Episode 22: The Graduation


(21 February 1974) 46/2/22

Writer: Lionel Siegel.

Director: Alf Kjelin.

Music: Arthur Morton


The Graduation


"Being a country boy on Walton’s Mountain, and looking like one, always seemed as natural and normal as anything to me. But a few days before my graduation from high school, I began to look at myself in quite a different way".


The schoolchildren outside the schoolhouse try to catch a glance at the seniors who are inside practicing the graduation march. John-Boy wants Marcia Woolery to write in his Autograph Book, but she thinks it is a very private thing to do, wanting a more private time to do her writing. Miss Hunter asks the seniors to practice once more, against their wishes.


Later, Mary Ellen practices the march in front of the house, and then tells Grandpa that Chance is acting strangely. Zeb investigates the family milk cow. When John-Boy arrives at the house, the family rushes to the supper table. Inside, John-Boy thinks they are acting strangely when they insist he go upstairs to change his clothes. As he changes, the family gathers at the truck. Downstairs, ready to go, John-Boy finds Ben and Elizabeth telling him to hurry up.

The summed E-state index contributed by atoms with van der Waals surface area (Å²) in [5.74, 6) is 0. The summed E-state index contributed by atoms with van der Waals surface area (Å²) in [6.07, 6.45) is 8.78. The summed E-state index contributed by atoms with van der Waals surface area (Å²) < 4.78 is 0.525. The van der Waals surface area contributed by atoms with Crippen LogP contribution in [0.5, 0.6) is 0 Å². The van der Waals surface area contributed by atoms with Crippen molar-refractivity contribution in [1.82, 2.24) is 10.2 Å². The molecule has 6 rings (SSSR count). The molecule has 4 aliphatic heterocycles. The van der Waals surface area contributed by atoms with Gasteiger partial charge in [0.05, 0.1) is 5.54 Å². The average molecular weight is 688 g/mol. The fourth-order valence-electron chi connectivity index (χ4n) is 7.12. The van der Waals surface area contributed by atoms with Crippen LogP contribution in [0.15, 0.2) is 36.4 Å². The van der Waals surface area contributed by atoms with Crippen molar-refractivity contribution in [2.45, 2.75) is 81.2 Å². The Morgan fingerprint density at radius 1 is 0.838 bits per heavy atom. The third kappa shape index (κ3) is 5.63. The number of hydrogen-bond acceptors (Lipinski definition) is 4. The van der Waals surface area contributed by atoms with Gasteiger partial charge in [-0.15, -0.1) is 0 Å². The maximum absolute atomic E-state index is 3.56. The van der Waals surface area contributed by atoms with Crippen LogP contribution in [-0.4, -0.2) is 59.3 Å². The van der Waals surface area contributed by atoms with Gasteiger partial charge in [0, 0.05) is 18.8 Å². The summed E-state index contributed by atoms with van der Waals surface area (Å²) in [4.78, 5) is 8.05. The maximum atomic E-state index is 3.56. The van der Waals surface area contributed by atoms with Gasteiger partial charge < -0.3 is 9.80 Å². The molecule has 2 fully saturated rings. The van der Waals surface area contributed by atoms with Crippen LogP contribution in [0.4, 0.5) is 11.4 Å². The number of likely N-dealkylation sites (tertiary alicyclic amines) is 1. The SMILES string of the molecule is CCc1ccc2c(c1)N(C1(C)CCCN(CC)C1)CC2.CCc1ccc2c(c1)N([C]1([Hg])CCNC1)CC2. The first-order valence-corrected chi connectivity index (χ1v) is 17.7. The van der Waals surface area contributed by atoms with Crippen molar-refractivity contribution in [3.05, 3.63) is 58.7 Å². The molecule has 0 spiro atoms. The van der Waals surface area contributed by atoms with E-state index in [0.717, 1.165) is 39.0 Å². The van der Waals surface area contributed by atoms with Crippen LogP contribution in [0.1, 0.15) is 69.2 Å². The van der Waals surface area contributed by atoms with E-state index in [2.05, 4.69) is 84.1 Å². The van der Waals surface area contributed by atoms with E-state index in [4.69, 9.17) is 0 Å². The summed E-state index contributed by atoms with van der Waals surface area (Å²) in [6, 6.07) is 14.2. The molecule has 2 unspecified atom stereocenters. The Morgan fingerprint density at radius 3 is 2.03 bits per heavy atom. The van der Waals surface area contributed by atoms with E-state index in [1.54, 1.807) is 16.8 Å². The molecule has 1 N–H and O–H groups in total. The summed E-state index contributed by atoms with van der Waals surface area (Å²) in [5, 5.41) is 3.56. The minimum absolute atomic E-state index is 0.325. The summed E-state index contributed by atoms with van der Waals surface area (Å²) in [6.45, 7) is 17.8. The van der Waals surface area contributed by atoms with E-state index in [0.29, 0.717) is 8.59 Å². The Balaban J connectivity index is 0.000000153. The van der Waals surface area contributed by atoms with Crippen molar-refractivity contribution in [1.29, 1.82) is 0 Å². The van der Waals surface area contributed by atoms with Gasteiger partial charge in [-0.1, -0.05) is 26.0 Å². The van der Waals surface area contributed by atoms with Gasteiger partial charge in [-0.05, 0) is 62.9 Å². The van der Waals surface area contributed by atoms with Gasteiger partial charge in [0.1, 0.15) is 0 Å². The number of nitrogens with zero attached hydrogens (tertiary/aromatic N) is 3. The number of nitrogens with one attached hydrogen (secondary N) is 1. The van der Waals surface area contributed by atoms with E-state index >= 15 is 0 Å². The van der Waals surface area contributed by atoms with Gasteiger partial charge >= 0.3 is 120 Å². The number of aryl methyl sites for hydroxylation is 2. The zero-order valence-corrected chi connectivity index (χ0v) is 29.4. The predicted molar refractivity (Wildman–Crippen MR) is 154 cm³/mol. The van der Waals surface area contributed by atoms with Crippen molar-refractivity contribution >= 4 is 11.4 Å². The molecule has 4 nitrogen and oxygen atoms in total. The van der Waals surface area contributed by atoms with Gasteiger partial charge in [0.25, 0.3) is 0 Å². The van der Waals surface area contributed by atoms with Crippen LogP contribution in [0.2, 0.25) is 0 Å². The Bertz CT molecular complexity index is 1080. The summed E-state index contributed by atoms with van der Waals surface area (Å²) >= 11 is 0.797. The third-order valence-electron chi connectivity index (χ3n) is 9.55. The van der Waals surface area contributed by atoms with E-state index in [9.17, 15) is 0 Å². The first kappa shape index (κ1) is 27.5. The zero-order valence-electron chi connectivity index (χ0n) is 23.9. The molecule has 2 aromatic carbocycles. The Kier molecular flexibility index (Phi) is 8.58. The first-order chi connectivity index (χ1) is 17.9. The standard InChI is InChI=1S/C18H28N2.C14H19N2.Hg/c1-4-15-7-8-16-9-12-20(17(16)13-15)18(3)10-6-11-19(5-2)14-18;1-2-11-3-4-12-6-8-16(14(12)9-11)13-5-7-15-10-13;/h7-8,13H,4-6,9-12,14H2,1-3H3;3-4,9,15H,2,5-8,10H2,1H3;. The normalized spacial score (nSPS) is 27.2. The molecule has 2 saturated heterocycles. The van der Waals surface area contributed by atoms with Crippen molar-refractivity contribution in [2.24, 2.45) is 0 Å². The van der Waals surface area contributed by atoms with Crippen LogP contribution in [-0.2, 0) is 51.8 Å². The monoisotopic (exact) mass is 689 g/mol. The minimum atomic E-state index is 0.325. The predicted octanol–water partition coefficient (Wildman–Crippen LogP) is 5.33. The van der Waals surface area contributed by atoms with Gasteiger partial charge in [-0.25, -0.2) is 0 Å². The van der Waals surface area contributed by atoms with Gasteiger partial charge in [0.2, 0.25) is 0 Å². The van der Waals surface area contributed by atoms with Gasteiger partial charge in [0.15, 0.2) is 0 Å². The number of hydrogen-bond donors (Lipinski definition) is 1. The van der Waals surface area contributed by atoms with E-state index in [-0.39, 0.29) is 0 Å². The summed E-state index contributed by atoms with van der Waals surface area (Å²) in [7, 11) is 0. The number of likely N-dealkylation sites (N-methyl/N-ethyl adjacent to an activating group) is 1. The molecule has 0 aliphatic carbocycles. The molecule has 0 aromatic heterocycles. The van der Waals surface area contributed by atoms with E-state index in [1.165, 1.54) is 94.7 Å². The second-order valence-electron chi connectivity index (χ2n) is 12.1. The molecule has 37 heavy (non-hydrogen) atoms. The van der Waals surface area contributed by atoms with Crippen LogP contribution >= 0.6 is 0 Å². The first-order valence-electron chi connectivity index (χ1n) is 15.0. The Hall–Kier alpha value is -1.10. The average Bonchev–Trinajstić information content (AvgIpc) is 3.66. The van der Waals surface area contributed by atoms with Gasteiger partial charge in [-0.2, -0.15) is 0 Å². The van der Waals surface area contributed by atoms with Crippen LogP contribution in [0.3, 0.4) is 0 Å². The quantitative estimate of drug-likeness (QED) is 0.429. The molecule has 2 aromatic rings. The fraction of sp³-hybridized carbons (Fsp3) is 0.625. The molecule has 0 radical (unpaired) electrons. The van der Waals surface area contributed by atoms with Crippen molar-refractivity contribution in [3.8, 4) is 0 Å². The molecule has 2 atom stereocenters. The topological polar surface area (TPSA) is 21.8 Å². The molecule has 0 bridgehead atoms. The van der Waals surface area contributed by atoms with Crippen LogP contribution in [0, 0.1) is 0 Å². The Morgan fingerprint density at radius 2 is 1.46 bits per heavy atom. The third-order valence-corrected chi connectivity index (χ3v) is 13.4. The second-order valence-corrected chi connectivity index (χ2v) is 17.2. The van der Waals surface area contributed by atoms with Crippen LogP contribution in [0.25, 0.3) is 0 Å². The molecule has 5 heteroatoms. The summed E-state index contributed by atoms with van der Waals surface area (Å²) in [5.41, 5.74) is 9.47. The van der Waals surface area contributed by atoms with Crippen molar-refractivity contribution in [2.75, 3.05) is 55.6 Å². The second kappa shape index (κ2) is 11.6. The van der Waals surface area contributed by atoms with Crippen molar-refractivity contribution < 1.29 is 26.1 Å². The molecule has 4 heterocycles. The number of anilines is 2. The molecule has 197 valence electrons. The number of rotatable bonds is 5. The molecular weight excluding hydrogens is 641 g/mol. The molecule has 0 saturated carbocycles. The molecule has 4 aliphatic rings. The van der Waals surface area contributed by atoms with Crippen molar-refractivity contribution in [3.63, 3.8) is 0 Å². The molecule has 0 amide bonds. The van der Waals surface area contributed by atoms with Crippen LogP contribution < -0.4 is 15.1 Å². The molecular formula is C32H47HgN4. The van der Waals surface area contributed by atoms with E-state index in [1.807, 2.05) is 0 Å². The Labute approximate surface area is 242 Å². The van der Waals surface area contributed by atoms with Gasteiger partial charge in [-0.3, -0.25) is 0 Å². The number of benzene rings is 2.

They load into the truck and drive off, not telling John-Boy where they are going. In Charlottesville, they stop in front of a men’s clothing store. The family is buying John-Boy a new outfit for graduation and for college. At first John-Boy doesn’t want the family to spend the money, but when he sees an outfit in the store window he imagines himself wearing it to college. After hours of trying on clothes and making final adjustments, John-Boy has decided on a double-breasted navy blue jacket with white trousers. Olivia agrees to sew the cuffs on the trousers.


While John-Boy changes back into his clothes, the kids, Grandpa, and Grandma select accessories. Grandma buys crepe-rubber soled shoes for three dollars, ninety-eight cents, Grandpa selects a shirt for one dollar, ninety eight cents, Jason buys suspenders for ninety-eight cents, Mary Ellen buys a bow tie for forty-eight cents, and the other children buy three pairs of argyle socks. The total comes to eight dollars, sixty cents. Two cents short, Grandpa gives the cashier his two cents worth. At the same time, John and Olivia pay for the jacket of five dollars, seventy-five cents and the pants of three dollars, sixty-five cents, for a total of nine dollars, forty cents. John-Boy hugs his mother.